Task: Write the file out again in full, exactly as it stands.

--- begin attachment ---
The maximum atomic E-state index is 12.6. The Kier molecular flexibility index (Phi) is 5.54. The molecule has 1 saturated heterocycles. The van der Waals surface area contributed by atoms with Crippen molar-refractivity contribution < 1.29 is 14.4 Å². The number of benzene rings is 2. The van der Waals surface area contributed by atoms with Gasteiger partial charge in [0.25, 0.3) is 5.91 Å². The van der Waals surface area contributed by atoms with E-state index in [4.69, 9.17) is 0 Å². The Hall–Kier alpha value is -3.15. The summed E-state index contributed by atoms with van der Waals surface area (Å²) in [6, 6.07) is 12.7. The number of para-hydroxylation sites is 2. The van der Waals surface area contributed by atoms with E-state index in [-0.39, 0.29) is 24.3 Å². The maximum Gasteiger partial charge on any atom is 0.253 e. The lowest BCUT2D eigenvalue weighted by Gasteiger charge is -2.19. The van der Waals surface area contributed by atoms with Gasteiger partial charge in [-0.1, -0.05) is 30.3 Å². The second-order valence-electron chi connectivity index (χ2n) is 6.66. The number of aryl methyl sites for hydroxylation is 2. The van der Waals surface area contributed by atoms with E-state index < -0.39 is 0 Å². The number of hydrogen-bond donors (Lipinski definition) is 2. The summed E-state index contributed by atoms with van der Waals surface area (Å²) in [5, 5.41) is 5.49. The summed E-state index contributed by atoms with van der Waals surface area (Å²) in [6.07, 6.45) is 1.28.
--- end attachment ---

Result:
The maximum atomic E-state index is 12.6. The Kier molecular flexibility index (Phi) is 5.54. The molecule has 1 saturated heterocycles. The van der Waals surface area contributed by atoms with Crippen molar-refractivity contribution < 1.29 is 14.4 Å². The number of benzene rings is 2. The van der Waals surface area contributed by atoms with Gasteiger partial charge in [0.25, 0.3) is 5.91 Å². The van der Waals surface area contributed by atoms with E-state index in [4.69, 9.17) is 0 Å². The Hall–Kier alpha value is -3.15. The summed E-state index contributed by atoms with van der Waals surface area (Å²) in [6, 6.07) is 12.7. The number of para-hydroxylation sites is 2. The van der Waals surface area contributed by atoms with E-state index in [-0.39, 0.29) is 24.3 Å². The maximum Gasteiger partial charge on any atom is 0.253 e. The lowest BCUT2D eigenvalue weighted by Gasteiger charge is -2.19. The van der Waals surface area contributed by atoms with Gasteiger partial charge in [-0.1, -0.05) is 30.3 Å². The second-order valence-electron chi connectivity index (χ2n) is 6.66. The number of aryl methyl sites for hydroxylation is 2. The van der Waals surface area contributed by atoms with E-state index < -0.39 is 0 Å². The number of hydrogen-bond donors (Lipinski definition) is 2. The summed E-state index contributed by atoms with van der Waals surface area (Å²) in [5, 5.41) is 5.49. The summed E-state index contributed by atoms with van der Waals surface area (Å²) in [6.07, 6.45) is 1.28.